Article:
A pull quote is a small snippet of the article pulled out and highlighted in a way that can be scanned and easily noticed. You can see an example of this above. This is technically more difficult and is best left to somebody who knows how to create HTML.

Remember, a pull quote is used to highlight a particular sentence (and no more), not to replace it. There should be no pull quote in an article where the sentence cannot be found in the main body of the copy.

A block quote is different. This is designed to be a better way to highlight a block of text as a quotation from an external or internal source. It should still be presented with quotation marks, but no additional style should be added as it is already taken care of. An example is shown below.

“You are not your job. You’re not how much money you have in the bank. You’re not the car you drive. You’re not the contents of your wallet. You’re not your fucking khakis. You’re the all-singing, all-dancing crap of the world.”

Using images inside an article

An image and caption providing context

Image alt text

Using images is a great way to provide further context to a particular part of an article.

We must remember, however, not to include images simply because we think we must. Whilst you are encouraged to use in-context images, it is important to justify your decision to include one. Images aid the design and layout as well as the content of an article, so choose wisely:

  • Don’t be cheesy; the days of cheesy blog images are behind us
  • Try to use photography rather than illustrations
  • Ask yourself if you really need to use that image

Again, including images inside the article is slightly technical and should only be done by somebody who knows HTML (until the CMS allows for this to be done by default). All code snippets are at the end of this example article.

Picking a hero image

The hero image is the main image at the top of the page, and it is a requirement for all articles. The rules are similar to in-article images in that they should be photographic where possible, and we should avoid being cheesy. If you have trouble finding an appropriate image, please leave it to one of the blog editors to source one for the article.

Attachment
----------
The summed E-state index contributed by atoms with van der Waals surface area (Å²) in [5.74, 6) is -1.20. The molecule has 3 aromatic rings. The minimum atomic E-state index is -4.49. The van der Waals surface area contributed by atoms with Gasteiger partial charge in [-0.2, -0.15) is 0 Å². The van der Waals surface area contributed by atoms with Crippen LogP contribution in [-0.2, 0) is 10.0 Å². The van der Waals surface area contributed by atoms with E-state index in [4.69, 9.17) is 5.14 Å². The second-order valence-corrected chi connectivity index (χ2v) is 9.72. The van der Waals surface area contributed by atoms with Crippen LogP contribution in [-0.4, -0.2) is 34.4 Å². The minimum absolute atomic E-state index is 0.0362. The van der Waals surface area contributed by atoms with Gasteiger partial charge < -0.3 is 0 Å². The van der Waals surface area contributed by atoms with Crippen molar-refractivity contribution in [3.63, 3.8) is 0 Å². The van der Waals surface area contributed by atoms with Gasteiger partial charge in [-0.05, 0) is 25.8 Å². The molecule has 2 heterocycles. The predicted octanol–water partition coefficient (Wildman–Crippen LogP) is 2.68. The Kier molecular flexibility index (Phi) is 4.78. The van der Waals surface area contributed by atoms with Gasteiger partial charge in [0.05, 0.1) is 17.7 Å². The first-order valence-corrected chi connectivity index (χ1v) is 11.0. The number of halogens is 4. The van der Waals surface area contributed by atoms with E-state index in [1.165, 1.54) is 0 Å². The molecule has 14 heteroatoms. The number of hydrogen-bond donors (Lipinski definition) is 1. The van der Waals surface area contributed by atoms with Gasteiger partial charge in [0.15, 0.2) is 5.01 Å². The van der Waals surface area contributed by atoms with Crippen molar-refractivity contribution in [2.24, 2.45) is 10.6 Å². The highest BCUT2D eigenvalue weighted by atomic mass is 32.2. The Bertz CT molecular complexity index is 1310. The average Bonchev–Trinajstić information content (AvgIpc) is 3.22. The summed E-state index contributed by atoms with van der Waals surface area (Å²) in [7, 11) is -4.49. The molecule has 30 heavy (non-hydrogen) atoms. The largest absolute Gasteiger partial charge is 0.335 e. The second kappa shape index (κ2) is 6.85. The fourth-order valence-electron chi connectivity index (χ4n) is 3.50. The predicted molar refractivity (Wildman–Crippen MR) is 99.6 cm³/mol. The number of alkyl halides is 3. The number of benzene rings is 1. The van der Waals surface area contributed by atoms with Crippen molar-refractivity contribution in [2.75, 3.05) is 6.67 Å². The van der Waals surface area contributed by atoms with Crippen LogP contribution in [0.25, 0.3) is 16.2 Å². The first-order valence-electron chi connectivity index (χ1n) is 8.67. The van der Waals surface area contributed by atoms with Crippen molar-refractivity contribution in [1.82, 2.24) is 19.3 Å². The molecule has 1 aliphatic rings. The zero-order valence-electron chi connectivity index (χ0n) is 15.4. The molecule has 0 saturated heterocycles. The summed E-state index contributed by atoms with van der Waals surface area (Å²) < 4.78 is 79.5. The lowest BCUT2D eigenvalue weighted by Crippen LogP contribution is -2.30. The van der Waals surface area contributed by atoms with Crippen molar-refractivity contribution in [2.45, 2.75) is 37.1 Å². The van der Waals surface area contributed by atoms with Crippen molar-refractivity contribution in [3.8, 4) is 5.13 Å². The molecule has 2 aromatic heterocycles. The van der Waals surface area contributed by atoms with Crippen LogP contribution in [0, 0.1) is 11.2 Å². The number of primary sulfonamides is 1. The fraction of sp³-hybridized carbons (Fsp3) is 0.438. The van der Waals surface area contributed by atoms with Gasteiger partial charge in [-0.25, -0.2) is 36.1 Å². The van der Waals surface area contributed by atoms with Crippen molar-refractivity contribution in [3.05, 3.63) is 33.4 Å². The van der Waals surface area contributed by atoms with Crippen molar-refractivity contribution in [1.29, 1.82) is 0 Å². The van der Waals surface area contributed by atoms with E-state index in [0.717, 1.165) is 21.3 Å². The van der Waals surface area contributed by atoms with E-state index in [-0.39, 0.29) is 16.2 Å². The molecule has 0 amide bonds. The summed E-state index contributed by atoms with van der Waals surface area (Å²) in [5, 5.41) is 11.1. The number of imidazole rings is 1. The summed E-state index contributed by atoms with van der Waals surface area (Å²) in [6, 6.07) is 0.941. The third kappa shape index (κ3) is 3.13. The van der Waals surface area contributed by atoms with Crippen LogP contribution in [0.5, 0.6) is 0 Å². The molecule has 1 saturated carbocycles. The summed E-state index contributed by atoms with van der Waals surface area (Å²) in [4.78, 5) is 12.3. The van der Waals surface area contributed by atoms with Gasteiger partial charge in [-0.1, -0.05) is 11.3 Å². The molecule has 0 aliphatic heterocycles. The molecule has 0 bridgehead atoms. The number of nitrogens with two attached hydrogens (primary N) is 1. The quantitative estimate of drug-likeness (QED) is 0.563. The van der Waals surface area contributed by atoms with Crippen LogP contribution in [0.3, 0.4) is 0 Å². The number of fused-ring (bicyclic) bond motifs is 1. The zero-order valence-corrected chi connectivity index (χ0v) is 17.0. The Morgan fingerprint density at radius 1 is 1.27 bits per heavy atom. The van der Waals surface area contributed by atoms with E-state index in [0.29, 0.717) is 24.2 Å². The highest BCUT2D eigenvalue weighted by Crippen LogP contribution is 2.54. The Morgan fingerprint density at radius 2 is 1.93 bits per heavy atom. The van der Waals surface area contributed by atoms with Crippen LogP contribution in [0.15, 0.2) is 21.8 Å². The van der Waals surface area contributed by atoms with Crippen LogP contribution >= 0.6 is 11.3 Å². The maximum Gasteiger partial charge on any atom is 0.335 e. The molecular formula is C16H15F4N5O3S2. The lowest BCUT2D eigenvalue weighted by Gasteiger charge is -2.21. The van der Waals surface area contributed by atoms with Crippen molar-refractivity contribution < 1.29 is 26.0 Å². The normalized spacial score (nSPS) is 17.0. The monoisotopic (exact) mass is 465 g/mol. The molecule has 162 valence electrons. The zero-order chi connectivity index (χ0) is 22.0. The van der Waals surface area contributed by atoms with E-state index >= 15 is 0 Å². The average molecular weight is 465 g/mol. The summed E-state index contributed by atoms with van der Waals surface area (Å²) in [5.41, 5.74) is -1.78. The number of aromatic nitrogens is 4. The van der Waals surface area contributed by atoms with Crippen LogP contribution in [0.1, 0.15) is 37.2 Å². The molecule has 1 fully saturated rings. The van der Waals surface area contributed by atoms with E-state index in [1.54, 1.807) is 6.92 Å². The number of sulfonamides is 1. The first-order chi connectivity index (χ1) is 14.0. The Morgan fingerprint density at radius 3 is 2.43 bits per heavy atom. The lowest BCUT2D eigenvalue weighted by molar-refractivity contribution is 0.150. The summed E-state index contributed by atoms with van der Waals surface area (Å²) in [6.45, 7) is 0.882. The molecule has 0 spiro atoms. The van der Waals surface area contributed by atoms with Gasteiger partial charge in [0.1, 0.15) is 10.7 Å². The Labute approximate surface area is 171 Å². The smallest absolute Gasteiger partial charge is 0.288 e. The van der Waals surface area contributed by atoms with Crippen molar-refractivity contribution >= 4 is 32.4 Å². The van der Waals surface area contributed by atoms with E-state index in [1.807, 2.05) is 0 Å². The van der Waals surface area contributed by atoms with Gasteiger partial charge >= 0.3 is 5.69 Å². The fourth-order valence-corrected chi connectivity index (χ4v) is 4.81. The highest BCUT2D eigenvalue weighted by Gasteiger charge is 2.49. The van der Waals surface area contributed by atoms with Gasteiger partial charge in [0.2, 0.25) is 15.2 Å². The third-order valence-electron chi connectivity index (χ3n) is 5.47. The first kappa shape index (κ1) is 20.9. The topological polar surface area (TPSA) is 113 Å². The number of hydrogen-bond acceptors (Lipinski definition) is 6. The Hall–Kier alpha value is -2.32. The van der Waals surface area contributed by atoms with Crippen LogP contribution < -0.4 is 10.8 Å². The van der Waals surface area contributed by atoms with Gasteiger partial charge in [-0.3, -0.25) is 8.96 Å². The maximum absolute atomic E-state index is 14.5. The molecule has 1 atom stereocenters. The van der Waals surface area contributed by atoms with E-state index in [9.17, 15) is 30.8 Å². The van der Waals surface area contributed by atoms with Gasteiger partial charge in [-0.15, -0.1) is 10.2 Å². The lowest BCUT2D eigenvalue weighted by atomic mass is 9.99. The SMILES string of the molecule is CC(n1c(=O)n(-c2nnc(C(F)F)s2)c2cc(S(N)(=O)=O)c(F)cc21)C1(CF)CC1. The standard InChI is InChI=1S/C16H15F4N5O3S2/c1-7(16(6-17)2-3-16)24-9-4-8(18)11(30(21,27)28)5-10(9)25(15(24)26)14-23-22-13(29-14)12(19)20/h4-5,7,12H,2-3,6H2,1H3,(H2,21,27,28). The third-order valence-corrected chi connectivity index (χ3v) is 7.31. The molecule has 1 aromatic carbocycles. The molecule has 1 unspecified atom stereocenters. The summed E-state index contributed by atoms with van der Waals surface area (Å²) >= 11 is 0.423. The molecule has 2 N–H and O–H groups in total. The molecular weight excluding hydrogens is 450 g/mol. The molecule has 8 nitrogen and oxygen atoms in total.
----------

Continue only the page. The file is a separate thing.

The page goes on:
Spelling, grammar and prose

One of the key points to remember here is that we are trying to convey authority, and an article with spelling and grammar mistakes automatically reduces that to virtually zero.

I won’t go into any detail about proof-reading and peer-proof-reading, because you know all about that, and you know how important it is. Here are a few pointers:

  • We speak British English, so unless it is contextually justified, please write in British English
  • Remember that words such as media, criteria, data and bacteria are plural, and the rest of the sentence should reflect this fact
  • Remember the difference between ‘fewer’ and ‘less;’ fewer means not as many, less means not as much
  • Avoid foreign and Latin phrases, such as ‘ipso facto’, ‘ad hoc’ and ‘vox pop’ unless editorially and contextually justified
  • Use superlatives with caution – ask yourself if you are confident that you are right
  • Avoid superfluous words, such as the following
    • magnitude (size)
    • approximately (about)
    • attempt (try)
    • terminate (end)
    • utilise (use)
  • Use exclamation marks extremely sparingly, and don’t forget to add question marks to the end of a question, rhetorical or otherwise
  • It is correct to say ‘none has’, it is incorrect to say ‘none have’

Using YouTube videos

YouTube videos are useful to add context sometimes, but should be used sparingly unless the point of the article relates directly to the video. It is important to not use a video unless it adds something useful to the article.

Using YouTube videos superfluously will increase the likelihood that people will avoid the article.

If you choose to use a YouTube video, be sure to explain concisely in your article what the video is, and allow the article to be understood without watching the video.

Placing a YouTube video on the page requires some basic knowledge of HTML, so be sure to ask your manager for help if you don’t know anything about HTML.

Simply paste the YouTube embed code where you want it to appear in the editor. You will have to hit the “HTML” button and use that window in order to get it to work properly.

You will also need to add class=”youtube” to the iframe code in order that the video is styled correctly on the article page.

Your final YouTube video should look like the below on the article page. If it doesn’t, then please seek help from your manager to tidy your code.

Last updated: 30 September 2013